Science Writing

Tunneling Through Space

Could the out of this world premise of Stargate SG-1 one day become reality?

In the fantastic (but dated) TV show, Stargate SG-1, groups of four travel to distant planets through a device, the eponymous stargate.

The show uses this as a way to get its main characters into interesting and unique situations. Battling aliens, making allies, addressing some societal concerns through the medium of science fiction (though, this could have been done far better sometimes; see the ham-fisted episode four that tries to deal with the issue of sexism whilst leaning into racist stereotypes).

The show, debuting in 1997, is a mixed bag when it comes to quality and themes, but I’ll happily admit that it is one of my favourite shows of all time.

Not in the least part due to the way it leverages science to tell stories.

The way Stargate SG-1 explains the science behind the wormhole is still fairly accurate.

Put your hands out in front of you and imagine them as two different points in space separated by thousands upon thousands of light years. To get there travelling in a conventional sense, from point to point, would take lifetimes or some form of cryogenic freezing.

Instead, a wormhole doesn’t go from point to point like a road between cities, it bores a tunnel between the two places, folding space together, reducing the distance and therefore allowing for travel between two places far quicker than the speed of light limit would allow.

In the show, the stargate is a device created by an ancient race (that eventually evolves to the point where they don’t need physical bodies and they live as pure energy – I know, but it makes sense in the show. Kind of.) and it allows for the user to enter coordinates using images of the constellations to travel to different planets, which house their own stargate.

It’s an elegant way for a show to explain away the intricacies and difficulties of the science and get to the story telling.

But is it possible to create a wormhole in reality?

Yes…theoretically, but you might not be able to fit into it.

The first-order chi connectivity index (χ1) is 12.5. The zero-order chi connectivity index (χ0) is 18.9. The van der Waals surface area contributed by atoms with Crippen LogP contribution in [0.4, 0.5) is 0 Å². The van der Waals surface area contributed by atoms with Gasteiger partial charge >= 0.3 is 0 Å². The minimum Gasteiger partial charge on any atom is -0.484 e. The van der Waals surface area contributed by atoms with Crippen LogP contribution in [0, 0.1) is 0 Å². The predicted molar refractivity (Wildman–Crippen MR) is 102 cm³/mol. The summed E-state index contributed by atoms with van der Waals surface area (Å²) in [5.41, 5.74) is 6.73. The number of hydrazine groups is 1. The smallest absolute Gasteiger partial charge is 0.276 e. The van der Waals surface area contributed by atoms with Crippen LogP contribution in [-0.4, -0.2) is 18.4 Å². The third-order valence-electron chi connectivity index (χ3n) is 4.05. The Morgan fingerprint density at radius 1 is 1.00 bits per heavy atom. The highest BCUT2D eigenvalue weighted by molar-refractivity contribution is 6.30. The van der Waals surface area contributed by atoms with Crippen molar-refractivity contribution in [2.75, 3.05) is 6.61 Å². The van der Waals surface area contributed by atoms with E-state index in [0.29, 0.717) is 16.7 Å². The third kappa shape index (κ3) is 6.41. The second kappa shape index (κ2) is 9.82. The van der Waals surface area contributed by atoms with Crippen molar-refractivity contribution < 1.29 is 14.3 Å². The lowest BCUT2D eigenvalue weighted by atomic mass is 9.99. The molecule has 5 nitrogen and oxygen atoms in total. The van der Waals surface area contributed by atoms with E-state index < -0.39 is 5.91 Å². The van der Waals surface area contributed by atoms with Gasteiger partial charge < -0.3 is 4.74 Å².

Wormholes have been a part of theoretical physics since the early 1900s when Einstein and Rosen predicted their existence and it has long been thought the stuff of fiction.

That may have changed.

In 2017 a study put forth by Gao, Jafferis, and Wall postulated the idea that wormholes could be stabilised and held open by using the properties of quantum engtanglement. The original probelm with wormholes is that they were missing some for of ‘exotic’ matter to keep them stable. General relativity had no place for this ‘exotic’ material; enter Quantum Physics.

Quantum entanglement is the state in which two or more particles can no longer be distinguished from one another. Even positioned light years apart, these two particles have the same quantum state, they are in balance and this theoretically can be used to stabilise wormholes between two points in space.

Unfortunately for anything bigger than…well most things, this can only stabilise and hold open microscopic wormholes, which isn’t exceptionally useful for us travelling to different planets.

Of course, this hasn’t been proven experimentally but it is the best theory that we have at the moment and it means that it is possible, however unlikely, that at some point humans may step through their very own version of a stargate.

But hopefully with considerably less world-ending alien threats.

Further Reading/References:

Towards traversable wormholes from force-free plasmas

Traversable wormholes via a double trace deformation

What is quantum entanglement? | Live Science

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